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A Retrospective Analysis of Patients Referred for Implant Placement to a Specialty Clinic: Indications, Surgical Procedures, and Early Failures

Purpose: This retrospective study analyzed the pool of patients referred for treatment with dental implants over a 3-year period in a referral specialty clinic. Materials and Methods: All patients receiving dental implants between 2002 and 2004 in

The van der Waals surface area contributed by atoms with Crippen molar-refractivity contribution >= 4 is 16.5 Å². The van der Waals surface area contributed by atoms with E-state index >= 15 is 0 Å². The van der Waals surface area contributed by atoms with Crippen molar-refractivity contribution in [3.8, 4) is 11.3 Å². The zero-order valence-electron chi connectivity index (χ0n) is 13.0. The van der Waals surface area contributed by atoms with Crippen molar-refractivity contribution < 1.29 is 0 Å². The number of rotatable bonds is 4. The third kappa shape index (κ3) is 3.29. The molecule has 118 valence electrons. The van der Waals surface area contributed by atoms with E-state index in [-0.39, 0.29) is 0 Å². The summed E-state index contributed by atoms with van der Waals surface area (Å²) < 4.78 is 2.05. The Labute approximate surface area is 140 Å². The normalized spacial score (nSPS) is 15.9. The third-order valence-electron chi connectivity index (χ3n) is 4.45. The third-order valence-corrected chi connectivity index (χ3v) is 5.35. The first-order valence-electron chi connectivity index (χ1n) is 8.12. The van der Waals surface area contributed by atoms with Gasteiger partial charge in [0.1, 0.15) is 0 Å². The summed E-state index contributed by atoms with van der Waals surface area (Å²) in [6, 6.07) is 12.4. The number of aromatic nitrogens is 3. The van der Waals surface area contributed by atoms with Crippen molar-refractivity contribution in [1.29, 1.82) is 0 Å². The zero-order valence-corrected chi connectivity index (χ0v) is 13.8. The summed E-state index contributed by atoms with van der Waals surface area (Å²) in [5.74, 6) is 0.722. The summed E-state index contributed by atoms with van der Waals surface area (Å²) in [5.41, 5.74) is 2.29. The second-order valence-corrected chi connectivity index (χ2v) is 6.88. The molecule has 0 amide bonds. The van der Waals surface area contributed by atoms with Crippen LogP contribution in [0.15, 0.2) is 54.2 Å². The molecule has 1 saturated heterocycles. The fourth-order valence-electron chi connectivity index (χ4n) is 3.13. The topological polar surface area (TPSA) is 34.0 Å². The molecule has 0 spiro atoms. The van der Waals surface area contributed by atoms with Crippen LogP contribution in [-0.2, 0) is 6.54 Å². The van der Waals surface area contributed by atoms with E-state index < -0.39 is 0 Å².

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  The International Journal of Oral & Maxillofacial Implants 1109 A Retrospective Analysis of Patients Referred forImplant Placement to a Specialty Clinic:Indications,Surgical Procedures,and Early Failures Michael M. Bornstein, Dr Med Dent 1  /Sandro Halbritter, Dr Med Dent 2  /Hendrik Harnisch, Dr Med Dent 2  /Hans-Peter Weber, Prof Dr Med Dent 3  /Daniel Buser, Prof Dr Med Dent 4 Purpose: This retrospective study analyzed the pool of patients referred for treatment with dentalimplants over a 3-year period in a referral specialty clinic. Materials and Methods:  All patients receiving dental implants between 2002 and 2004 in the Department of Oral Surgery and Stomatology, Univer-  sity of Bern, were included in this retrospective study. Patients were analyzed according to age,  gender, indications for implant therapy, location of implants, and type and length of implants placed. Acumulative logistic regression analysis was performed to identify and analyze potential risk factors for complications or failures. Results:  A total of 1,206 patients received 1,817 dental implants. The groupcomprised 573 men and 633 women with a mean age of 55.2 years. Almost 60% of patients were age50 or older. The most frequent indication for implant therapy was single-tooth replacement in the max- illa (522 implants or 28.7%). A total of 726 implants (40%) were inserted in the esthetically demand- ing region of the anterior maxilla. For 939 implants (51.7%), additional bone-augmentation procedureswere required. Of these, ridge augmentation with guided bone regeneration was performed more frequently than sinus grafting. Thirteen complications leading to early failures were recorded, resulting in an early failure rate of 0.7%. The regression analysis failed to identify statistically significant failureetiologies for the variables assessed.  Conclusions: From this study it can be concluded that patientsreferred to a specialty clinic for implant placement were more likely to be partially edentulous and over 50 years old. Single-tooth replacement was the most frequent indication (> 50%). Similarly, additionalbone augmentation was indicated in more than 50% of cases. Adhering to strict patient selection criteriaand a standardized surgical protocol, an early failure rate of 0.7% was experienced in this study population. I NT J O RAL M AXILLOFAC I MPLANTS 2008;23:1109–1116. Key words: dental implants, early failure, guided bone regeneration, indications, sinus grafting procedures T he replacement of missing teeth with endosseousimplants for the rehabilitation of completely orpartially edentulous patients has become a standardof care in dentistry in the past 20 years.This signifi-cant progress in implant dentistry is based on theconcept of osseointegration first described by theresearch groups of Brånemark et al 1,2 and Schroederet al. 3,4 These fundamental experimental studiesdemonstrated that titanium implants regularly healwith direct bone-to-implant contact,a processtermed osseointegration or functional ankylosis .In the past 2 decades,many clinical studies havedemonstrated that implant integration can beachieved and maintained in various areas of the 1 Assistant Professor, Department of Oral Surgery and Stomatology,School of Dental Medicine, University of Bern, Switzerland. 2 Resident, Department of Oral Surgery and Stomatology, Schoolof Dental Medicine, University of Bern, Switzerland. 3 Professor and Chairman, Department of Restorative Dentistryand Biomaterials Sciences, Harvard School of Dental Medicine,Boston, Massachusetts; Visiting Professor, Department of OralSurgery and Stomatology, School of Dental Medicine, Universityof Bern, Switzerland. 4 Professor and Chairman, Department of Oral Surgery and Stoma- tology, School of Dental Medicine, University of Bern, Switzerland. Correspondence to: Prof Dr Daniel Buser, Department of OralSurgery and Stomatology, Freiburgstrasse 7, CH-3010 Bern, Switzer-land. Fax: +41-31-632 98 84. E-mail: COPYRIGHT © 2008 BY QUINTESSENCE PUBLISHING CO, INC. PRINTING OF THIS DOCUMENT IS RESTRICTED TO PERSONAL USE ONLY. NO PART OF THIS ARTICLE MAY BE REPRODUCED OR TRANSMITTED IN ANY FORM WITHOUT WRITTEN PERMISSION FROM THE PUBLISHER  1110 Volume 23, Number 6, 2008 Bornstein et al mouth on a long-term basis using different implantsystems.Good long-term documentation is availablefor several commercially available implant systems,including the Brånemark System (Nobel Biocare,Göteborg,Sweden),the Straumann Dental ImplantSystem (Straumann,Basel,Switzerland),the OsseotiteImplant System (3i/Implant Innovations Inc,PalmBeach,FL,USA),and the Astra Tech Dental ImplantSystem (Astra Tech,Mölndal,Sweden).For these sys-tems,prospective long-term studies have exhibited survival and success rates clearly exceeding 90% at5- and 10-year follow-ups. 5–16 Based on these scientific findings,osseointegrateddental implants have become a routinely used ther-apy in private practice.Because of the predictabilityof osseointegrated implants,treatment planning indental medicine has changed significantly in the past15 years. 17 The tremendous expansion of implanttherapy observed in private practice has mainly beencaused by the following aspects 18,19 :( 1 ) much betteracceptance of implant therapy by patients and clini-cians;( 2 ) the broadened spectrum of indications forimplant therapy in partially edentulous patients;( 3 ) the simplification of implant therapy,especially inuncomplicated cases,for example,with shortenedhealing periods using implants with microrough surfaces;( 4 ) the tremendous progress with bone augmentation procedures that enable implant place-ment in sites with local bone deficiencies.The aim of the present study was to evaluate thepool of implant patients referred by their dentalpractitioners to the Department of Oral Surgery andStomatology at the University of Bern for implantplacement over a 3-year period (2002 to 2004).Thepatient cohort was analyzed according to indicationfor implant therapy,age,gender,and need for boneadditional augmentation procedures.Furthermore,complications leading to early failure during thehealing period,ie,prior to prosthetic reconstruction,were analyzed. MATERIALS AND METHODS Patient Selection All patients receiving dental implants after beingreferred to the Department of Oral Surgery andStomatology,School of Dental Medicine,Universityof Bern,Switzerland,during a 3-year period from2002 to 2004 were included in this study.Candidateswith severe systemic health problems (immunocom-promised patients,patients with irradiated bone,etc)were excluded,but patients with local maxillary ormandibular bone defects requiring local horizontalbone augmentation or sinus floor elevation proce-dures,along with smokers,were included.In heavysmokers,staged augmentative procedures were notperformed. Clinical Procedures Surgical procedures were carried out under local anes-thesia (Ultracain DS forte,Aventis Pharma,Zurich,Switzerland) employing a low-trauma surgical tech-nique.All patients received premedication withatropine (0.5 mg intramuscularly) and antibiotic pro-phylaxis beginning 2 hours prior to surgery (Aziclav,1 g two times per day for 6 days;Spirig Pharma,Egerkingen,Switzerland).All implants were placedusing a standardized surgical procedure by 14 differ-ent surgeons.Four were experienced senior surgeons(inserting 881 implants/48.5%) and 10 were postgrad-uate students in oral surgery (inserting 936 implants/51.5%).The postgraduate students always had theassistance of an experienced instructor during surgeryfor quality assurance purposes.Details of presurgicalevaluation,surgical techniques,and postoperativetreatment have been previously published. 20–22 After a healing period of 6 to 8 weeks (for implantsinserted without bone augmentation) or 10 to 14weeks (after local bone augmentation or sinus floorelevation),prosthetic rehabilitation was initiated bythe referring practitioners in their private offices. Statistical Analysis The following parameters were evaluated usingdescriptive methods (Excel for Office XP/2000,Microsoft,Redmond,WA,USA):•Indication for implant placement.For all patients,the indication for insertion of an implant wascharacterized as edentulous jaws,distal-extensionsituations,extended edentulous gaps,and single-tooth gaps.•Distribution of implants by location.The locationwas determined by the exact tooth replaced by animplant;the jaws were grouped into 4 quadrants(anterior = canine to canine,posterior = premolars Table 1Age Distribution of Patients ReceivingDental Implants During the Years 2002–2004 Age No. of patients%WomenMen ≤ 20 y494.1252421–30 y1048.6545031–40 y13411.1726241–50 y22118.310711451–60 y33928.117916061–70 y26622.114911771–80 y816.74041> 80 y121.075Total1,206100633573 COPYRIGHT © 2008 BY QUINTESSENCE PUBLISHING CO, INC. PRINTING OF THIS DOCUMENT IS RESTRICTED TO PERSONAL USE ONLY. NO PART OF THIS ARTICLE MAY BE REPRODUCED OR TRANSMITTED IN ANY FORM WITHOUT WRITTEN PERMISSION FROM THE PUBLISHER  The International Journal of Oral & Maxillofacial Implants 1111 Bornstein et al and molars,in each arch).Additionally,implantsplaced in the so-called esthetic region of themouth (maxillary left first premolar to right firstpremolar) were analyzed.•Distribution of implants by diameter and length.•Type of augmentation procedure.Implants wereclassified as inserted with simultaneous guidedbone regeneration (GBR),staged GBR,or sinusfloor elevation (SFE) either by a simultaneous orstaged lateral window technique or simultaneousosteotome technique.•Analysis of complications and early failures.Implants inserted without additional augmenta-tion techniques were followed up after 1,2,and 6 to 8 weeks postoperatively before patients werereferred back to their restorative clinicians.Implantsplaced with a GBR or sinus graft procedure wererecalled after 1,2,4,8,and 10 to 14 weeks followingsurgery.Implants that failed to integrate and subse-quently had to be removed during the initial heal-ing period were classified as early failures.To identify potential factors for increased failurerisk,a multiple cumulative regression analysis wasperformed using the SAS 9.1 program (SAS Institute,Cary,NC).The dependent variable was the perfor-mance of the implant in the initial healing period(success/failure).Influencing variables were age,gen-der,smoking status (none/light/heavy),indication forimplant placement,implant location,implant diame-ter and length,and type of augmentation procedureused in combination with the inserted implant (noaugmentation/any type of augmentation).The signif-icance level chosen for all statistical tests was P  < .05. RESULTS Descriptive Analysis of the Patient Pool Over the assessed 3-year period,1,206 patientsreceived a total of 1,817 dental implants with a sand-blasted and acid-etched surface (SLA) (StraumannDental Implant System,Straumann) at the Depart-ment of Oral Surgery and Stomatology.The groupcomprised 573 men and 633 women with a meanage of 55.2 years (range,18 to 92 years).Fifty-eightpercent of patients were over the age of 50 (Table 1).There were 965 nonsmokers,169 light smokers (1 to10 cigarettes per day),and 72 heavy smokers (11 ormore cigarettes per day). Indication for Implant Placement. The most fre-quent indication for implant placement was single-tooth gaps in the maxilla (522 implants/28.7%).Thiswas followed by extended edentulous gaps in themaxilla (274 implants/15.1%) and distal-extensionsituations in the mandible (258 implants/14.2%).A detailed analysis is presented in Table 2. Distribution of Implants by Location. The mostfrequent location for implant placement was the firstmolar region in the mandible (320 implants/17.6%),followed by the central incisor area in the maxilla(240 implants/13.2%) and the first premolar locationin the maxilla (227 implants/12.5%) (Table 3).Implants were indicated more often in the maxillathan in the mandible (1,077 implants versus 740implants),and implant placement in posteriorregions of the jaws was more frequent than in ante-rior regions (1,158 implants versus 659 implants)(Table 4).A total of 726 implants (40% of all implants)were placed in the esthetically demanding anteriorregion of the maxilla (maxillary left premolar to rightfirst premolar). Table 2Distribution of Implants Placed in the Years 2002–2004 (n = 1,817)According to Indication PatientImplantSubtotal CombinedSubtotalCombinedIndication/regionNo.(%)(%)No.(%)(%) Single-tooth gapMaxilla46938.956.252228.741.3Mandible20817.322912.6Distal extensionMaxilla1149.421.122712.526.7Mandible14111.725814.2Extended edentulous gapMaxilla13110.917.227415.122.6Mandible766.31367.5Edentulous jawMaxilla161.35.5553.09.4Mandible514.21166.4Total1,206100.0100.01,817100.0100.0 COPYRIGHT © 2008 BY QUINTESSENCE PUBLISHING CO, INC. PRINTING OF THIS DOCUMENT IS RESTRICTED TO PERSONAL USE ONLY. NO PART OF THIS ARTICLE MAY BE REPRODUCED OR TRANSMITTED IN ANY FORM WITHOUT WRITTEN PERMISSION FROM THE PUBLISHER  1112 Volume 23, Number 6, 2008 Bornstein et al Distribution of Implants by Diameter and Length. The standard implant diameter of 4.1 mm (1,003implants/55.2%) and implant lengths of 10 mm (808implants/44.4%) and 12 mm (790 implants/43.5%)were most frequently used (Table 5). Type of Augmentation. A total of 939 implantsites (51.7%) needed some type of bone augmenta-tion procedure.Implants requiring bone augmenta-tion with the GBR technique were more frequentthan those needing sinus floor elevation procedures(722 implants versus 201 implants) (Table 6).A sepa-rate analysis of implants placed in the anterioresthetically demanding region of the maxilla showedthat a total of 542 implants needed a simultaneous(447 implants) or staged (95 implants) GBR proce-dure.This means that almost three fourths (74.7%) of the 726 implants inserted in this area required addi-tional local bone augmentation. Clinical Observations and Complications Following surgery,patients reported no or only mod-erate discomfort in the areas of surgery.In 37patients (3.1% of the 1,206 patients treated),postop-erative bleeding was observed,which could be con- Table 3Distribution of the Implants (n = 1,817) According to Location* Ma xilla17 (2)16 (3)15 (4)14 (5)13 (6)12 (7)11 (8)21 (9)22 (10)23 (11)24 (12)25 (13)26 (14)27 (15)Total No. placed5759711649791151258150111858721,077 Mandible47 (31)46 (30)45 (29)44 (28)43 (27)42 (26)41 (25)31 (24)32 (23)33 (22)34 (21)35 (20)36 (19)37 (18)Total No. placed1715163526111981059436816919740 *FDI notation used, with Universal numbers in parentheses. Table 4Distribution of the Dental Implants in Different Regions of Each Jaw RegionImplants% Anterior maxilla 50027.5Posterior maxilla57731.7Anterior mandible 1598.8Posterior mandible58132.0Maxillary implants1,07759.3Mandibular implants74040.7Anterior implants65936.3Posterior implants1,15863.7 Anterior maxilla/mandible = canine to canine.Posterior maxilla/mandible = premolars/molars in each arch. Table 5Distribution of the Inserted Implants (n = 1,817) by Type and Length No. placed% Implant typeStandard 4.1-mm1,00355.2Standard 4.8-mm25113.8Wide neck 4.8-mm27915.3Narrow neck 3.3-mm1518.3Standard 3.3-mm191.1TE1126.2Prototype implants20.1Implant length14 mm402.212 mm79043.510 mm80844.48 mm1548.56 mm251.4 TE = tapered effect implant design. Table 6Type of Augmentation Procedure Used in Combinationwith the Inserted Dental Implants (n = 1,817) Surgical procedureImplants% Implants with GBRSimultaneous GBR 59933.0Staged GBR 1236.7GBR total72239.7Implants with SFESimultaneous osteotome technique351.9Simultaneous window technique1065.8Staged window technique603.3Sinus graft total20111.0Implants with simultaneous SFE and GBR160.9Total implants with augmentation procedures (GBR and/or SFE)93951.7Implants without augmentation procedures87848.3 COPYRIGHT © 2008 BY QUINTESSENCE PUBLISHING CO, INC. PRINTING OF THIS DOCUMENT IS RESTRICTED TO PERSONAL USE ONLY. NO PART OF THIS ARTICLE MAY BE REPRODUCED OR TRANSMITTED IN ANY FORM WITHOUT WRITTEN PERMISSION FROM THE PUBLISHER  The International Journal of Oral & Maxillofacial Implants 1113 Bornstein et al trolled with local hemostatic measures.Temporaryhypesthesia of the regional nerve was found in 15patients (1.2% of the 1,206 patients treated),but nopermanent hypesthesia or anesthesia was observed.In 12 patients the inferior alveolar nerve was affectedand in 3 patients the infraorbital nerve was affected.Twenty-eight implants (1.5% of the 1,817 implantsinserted) showed signs of peri-implant inflammationduring the initial healing period.The inflammatoryprocess was contained and resolved with daily localdisinfection using 3% hydrogen peroxide and 0.2%chlorhexidine gel for up to 1 week (Plak-Out Gel,Hawe Neos Dental,Bioggio,Switzerland).In 3 of the28 sites,the implants subsequently developed insta-bility and revealed a peri-implant infection with sup-puration,and were therefore removed.Implant fail-ure during the healing period without any signs of inflammation or infection but with progressivemobility of the inserted implant was found in 10patients.The resulting total early failure rate was0.7% (13 of 1,817 inserted implants).The failuresoccurred in 10 different patients (6 men and 4women).Details on the 13 failed implants are pre-sented in Table 7.The remaining 1,804 implants showed healthyperi-implant tissues and remained stable throughoutthe healing period.The final clinical examination inthe Department of Oral Surgery and Stomatology,which occurred after 6 to 8 weeks for implants with-out augmentation procedures and after 10 to 14weeks for implants requiring local bone augmenta-tion,demonstrated healthy clinical and radiographicconditions.Subsequently,the patients were sentback to their restorative clinicians for the prostho-dontic phase of treatment. Regression Analysis The multiple cumulative regression analysis todetect contributing factors for early implant failurerevealed no statistically significant influence of age,gender,indication for implant placement,implantlocation (maxilla/mandible),implant diameter andlength,or type of augmentation procedure used incombination with the inserted implant (no augmen-tation versus any type of augmentation).Patientsmoking status did not appear to be a significant risk overall,although heavy smoking (> 10 cigarettes perday) came closest to being a statistically significantrisk factor. DISCUSSION The predictability of dental implants has introduceda significant change in treatment planning and treat-ment of fully and partially edentulous patients overthe past 10 to 20 years.Implants with enhanced sur-faces as currently in use reveal success rates of around 99% after 5 years of function,despite shorterhealing times of only 6 to 8 weeks. 23–27 Furthermore,the range of indications for dental implants hasbroadened tremendously,which is another impor-tant factor for the increasing popularity of implantdentistry among clinicians and patients.It has beenreported that over the past 2 decades the patientprofile has shifted more and more from the edentu-lous to the partially edentulous,including missingsingle teeth.In a survey of Swiss dental practitionersin the year 1994, 28 the most frequent indication forimplant placement was the edentulous mandible, Table 7Early Failures Among the Inserted Dental Implants* Smoking Implant Implant Augmentation ImplantAge (y)GenderstatusImplant site † Indicationlength (mm)typeprocedure 150MHeavy15 (4)Single-tooth gap10S 4.1No288FNo11 (8)Distal extension10S 4.1No313 (6)Distal extension12S 4.1No446FNo35 (20)Single-tooth gap10WN 4.8No562MNo15 (4)Distal extension10WB 4.8Staged SFE669FNo43 (27)Distal extension12S 4.1No736 (19)Single-tooth gap10WN 4.8No862MNo25 (13)Distal extension10S 4.8Simultaneous SFE967FNo44 (28)Single-tooth gap12NN 3.3Simultaneous GBR1016 (3)Single-tooth gap12WN 4.8Simultaneous SFE1169MHeavy33 (22)Edentulous12S 4.1No1271MNo34 (21)Single-tooth gap10TENo1319FLight34 (21)Extended edentulous gap10S 4.1Staged GBR *Early failure = during initial healing; 13 implants in 10 patients. † FDI notation used, with Universal Numbering System in parentheses.S = standard; WN = wide neck; NN = narrow neck; TE = tapered effect implant design; GBR = guided bone regeneration; SFE = sinus floor elevation. COPYRIGHT © 2008 BY QUINTESSENCE PUBLISHING CO, INC. PRINTING OF THIS DOCUMENT IS RESTRICTED TO PERSONAL USE ONLY. NO PART OF THIS ARTICLE MAY BE REPRODUCED OR TRANSMITTED IN ANY FORM WITHOUT WRITTEN PERMISSION FROM THE PUBLISHER